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How To Choose Among Law School Acceptances

You’ve received more than one law school acceptance. You’ve made it. You’re going to law school.

Now comes the tough part – which law school will you choose?

Gabriel Kuris, a contributor at US News and founder of Top Law Coach, recently offered some tips on how applicants can weigh competing law school acceptances.


To simplify your decision, Kuris recommends applicants to only weigh existing offers and ignore schools that have yet to get back to you.

“Don’t give up hope on schools that put you on the waitlist, but they shouldn’t factor into decisions between existing offers once deposits are due,” Kuris writes. “If you are genuinely interested in a school that wait-listed you, try to avoid obsessing over it. Simply send a letter of continued interest, stay on the list and make a decision if and when an opportunity appears.”


Experts say one of the best ways to make a decision is to actually visit the schools you’ve been accepted into.

“Research is an imperfect substitute for real-life experience,” Kuris writes. “Explore the campus, attend a class, check out flyers and event listings, and grab lunch in the cafe. Talk to students, perhaps even a professor. Observe the culture and take notes on your own reactions and comfort level.”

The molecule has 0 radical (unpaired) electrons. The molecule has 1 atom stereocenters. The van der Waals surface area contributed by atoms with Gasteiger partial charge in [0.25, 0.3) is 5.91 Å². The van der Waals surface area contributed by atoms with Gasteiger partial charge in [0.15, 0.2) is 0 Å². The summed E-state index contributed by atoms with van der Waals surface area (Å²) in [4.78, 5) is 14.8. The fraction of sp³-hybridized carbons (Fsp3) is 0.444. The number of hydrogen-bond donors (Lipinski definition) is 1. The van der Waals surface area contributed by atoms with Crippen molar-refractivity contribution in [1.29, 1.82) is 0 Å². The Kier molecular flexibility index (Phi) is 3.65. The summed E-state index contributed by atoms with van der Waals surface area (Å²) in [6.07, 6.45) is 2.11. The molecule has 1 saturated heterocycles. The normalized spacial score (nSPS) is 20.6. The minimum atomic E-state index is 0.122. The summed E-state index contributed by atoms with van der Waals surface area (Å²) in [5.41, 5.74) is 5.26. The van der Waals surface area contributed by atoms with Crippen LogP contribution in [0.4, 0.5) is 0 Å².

Additionally, experts say, it can be helpful to reach out to career services at a law school and ask any employment-related questions you may have.

“Ask how many recent graduates land jobs in the state you hope to work in,” Hillary Mantis, director of the pre-law advising program at Fordham University, writes for National Jurist. “Are they overwhelmingly employed in state or going to work all over the region? This may help you determine, beyond rankings, which law school is best connected to employers in the area you hope to practice in.”


Law school, for many, is a huge financial investment. That’s why it’s important to consider financial offers from each school.

Kuris recommends applicants consider factors such as tuition, cost of living, scholarships and loans, terms and conditions of financial assistance, and loan repayment options.

“Having competing offers in hand puts you in a better position to negotiate merit-based aid, so don’t shy away from politely asking a school to match a rival’s offer,” Kuris writes. “Carefully weigh each school’s financial impact, because law school is a major financial commitment.”

Sources: US News, National Jurist